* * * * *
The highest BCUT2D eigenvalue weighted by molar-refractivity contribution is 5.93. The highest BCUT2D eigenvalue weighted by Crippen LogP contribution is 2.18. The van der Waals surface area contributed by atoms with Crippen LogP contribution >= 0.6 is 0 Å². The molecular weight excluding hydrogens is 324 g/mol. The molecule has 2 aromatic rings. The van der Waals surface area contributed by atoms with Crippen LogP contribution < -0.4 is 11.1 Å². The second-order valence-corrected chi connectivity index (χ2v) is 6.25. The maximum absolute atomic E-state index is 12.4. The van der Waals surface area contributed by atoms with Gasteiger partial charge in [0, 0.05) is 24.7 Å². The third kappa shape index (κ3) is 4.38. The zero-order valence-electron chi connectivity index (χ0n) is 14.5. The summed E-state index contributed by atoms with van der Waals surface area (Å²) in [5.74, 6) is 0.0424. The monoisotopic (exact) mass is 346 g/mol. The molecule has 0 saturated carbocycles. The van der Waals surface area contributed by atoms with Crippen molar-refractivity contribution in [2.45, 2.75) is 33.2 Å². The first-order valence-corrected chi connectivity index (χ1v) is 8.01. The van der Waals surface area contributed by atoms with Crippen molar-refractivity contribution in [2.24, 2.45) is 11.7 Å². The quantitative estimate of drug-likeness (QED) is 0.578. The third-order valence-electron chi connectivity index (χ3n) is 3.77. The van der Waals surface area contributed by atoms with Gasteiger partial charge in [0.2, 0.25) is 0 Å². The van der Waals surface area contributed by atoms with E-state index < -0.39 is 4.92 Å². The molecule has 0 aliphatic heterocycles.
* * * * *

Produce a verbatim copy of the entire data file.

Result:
The highest BCUT2D eigenvalue weighted by molar-refractivity contribution is 5.93. The highest BCUT2D eigenvalue weighted by Crippen LogP contribution is 2.18. The van der Waals surface area contributed by atoms with Crippen LogP contribution >= 0.6 is 0 Å². The molecular weight excluding hydrogens is 324 g/mol. The molecule has 2 aromatic rings. The van der Waals surface area contributed by atoms with Crippen LogP contribution < -0.4 is 11.1 Å². The second-order valence-corrected chi connectivity index (χ2v) is 6.25. The maximum absolute atomic E-state index is 12.4. The van der Waals surface area contributed by atoms with Gasteiger partial charge in [0, 0.05) is 24.7 Å². The third kappa shape index (κ3) is 4.38. The zero-order valence-electron chi connectivity index (χ0n) is 14.5. The summed E-state index contributed by atoms with van der Waals surface area (Å²) in [5.74, 6) is 0.0424. The monoisotopic (exact) mass is 346 g/mol. The molecule has 0 saturated carbocycles. The van der Waals surface area contributed by atoms with Crippen molar-refractivity contribution in [2.45, 2.75) is 33.2 Å². The first-order valence-corrected chi connectivity index (χ1v) is 8.01. The van der Waals surface area contributed by atoms with Crippen molar-refractivity contribution in [2.24, 2.45) is 11.7 Å². The quantitative estimate of drug-likeness (QED) is 0.578. The third-order valence-electron chi connectivity index (χ3n) is 3.77. The van der Waals surface area contributed by atoms with Gasteiger partial charge in [0.2, 0.25) is 0 Å². The van der Waals surface area contributed by atoms with E-state index < -0.39 is 4.92 Å². The molecule has 0 aliphatic heterocycles.